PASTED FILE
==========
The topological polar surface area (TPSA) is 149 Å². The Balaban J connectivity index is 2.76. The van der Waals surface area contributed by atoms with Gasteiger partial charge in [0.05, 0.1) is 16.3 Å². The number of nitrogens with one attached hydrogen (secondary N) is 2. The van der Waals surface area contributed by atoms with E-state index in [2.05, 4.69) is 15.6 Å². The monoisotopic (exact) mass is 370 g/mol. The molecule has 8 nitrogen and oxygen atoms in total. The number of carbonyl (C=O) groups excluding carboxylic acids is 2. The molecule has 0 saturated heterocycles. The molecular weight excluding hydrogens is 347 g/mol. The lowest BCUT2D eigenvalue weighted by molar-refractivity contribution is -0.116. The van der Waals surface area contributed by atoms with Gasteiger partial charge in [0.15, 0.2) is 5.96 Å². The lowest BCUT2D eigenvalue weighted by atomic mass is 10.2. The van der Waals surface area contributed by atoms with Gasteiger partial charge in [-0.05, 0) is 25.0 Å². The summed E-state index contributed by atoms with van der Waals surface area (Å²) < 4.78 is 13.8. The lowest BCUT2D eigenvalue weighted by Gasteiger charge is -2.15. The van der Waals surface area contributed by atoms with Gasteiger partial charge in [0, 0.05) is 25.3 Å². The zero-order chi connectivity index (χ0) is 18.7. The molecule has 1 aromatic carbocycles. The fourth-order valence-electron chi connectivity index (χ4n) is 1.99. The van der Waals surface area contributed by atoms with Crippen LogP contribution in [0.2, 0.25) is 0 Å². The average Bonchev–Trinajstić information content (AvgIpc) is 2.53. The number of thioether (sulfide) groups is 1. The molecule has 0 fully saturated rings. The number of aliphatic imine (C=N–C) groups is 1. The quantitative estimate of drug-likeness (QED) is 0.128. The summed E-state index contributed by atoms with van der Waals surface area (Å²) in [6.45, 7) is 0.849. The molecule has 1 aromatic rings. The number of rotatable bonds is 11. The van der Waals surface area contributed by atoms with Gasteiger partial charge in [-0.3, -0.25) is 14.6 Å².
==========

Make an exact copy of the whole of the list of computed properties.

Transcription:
The topological polar surface area (TPSA) is 149 Å². The Balaban J connectivity index is 2.76. The van der Waals surface area contributed by atoms with Gasteiger partial charge in [0.05, 0.1) is 16.3 Å². The number of nitrogens with one attached hydrogen (secondary N) is 2. The van der Waals surface area contributed by atoms with E-state index in [2.05, 4.69) is 15.6 Å². The monoisotopic (exact) mass is 370 g/mol. The molecule has 8 nitrogen and oxygen atoms in total. The number of carbonyl (C=O) groups excluding carboxylic acids is 2. The molecule has 0 saturated heterocycles. The molecular weight excluding hydrogens is 347 g/mol. The lowest BCUT2D eigenvalue weighted by molar-refractivity contribution is -0.116. The van der Waals surface area contributed by atoms with Gasteiger partial charge in [0.15, 0.2) is 5.96 Å². The lowest BCUT2D eigenvalue weighted by atomic mass is 10.2. The van der Waals surface area contributed by atoms with Gasteiger partial charge in [-0.05, 0) is 25.0 Å². The summed E-state index contributed by atoms with van der Waals surface area (Å²) < 4.78 is 13.8. The lowest BCUT2D eigenvalue weighted by Gasteiger charge is -2.15. The van der Waals surface area contributed by atoms with Gasteiger partial charge in [0, 0.05) is 25.3 Å². The zero-order chi connectivity index (χ0) is 18.7. The molecule has 1 aromatic carbocycles. The fourth-order valence-electron chi connectivity index (χ4n) is 1.99. The van der Waals surface area contributed by atoms with Crippen LogP contribution in [0.2, 0.25) is 0 Å². The average Bonchev–Trinajstić information content (AvgIpc) is 2.53. The number of thioether (sulfide) groups is 1. The molecule has 0 fully saturated rings. The number of aliphatic imine (C=N–C) groups is 1. The quantitative estimate of drug-likeness (QED) is 0.128. The summed E-state index contributed by atoms with van der Waals surface area (Å²) in [6.45, 7) is 0.849. The molecule has 1 aromatic rings. The number of rotatable bonds is 11. The van der Waals surface area contributed by atoms with Gasteiger partial charge in [-0.3, -0.25) is 14.6 Å².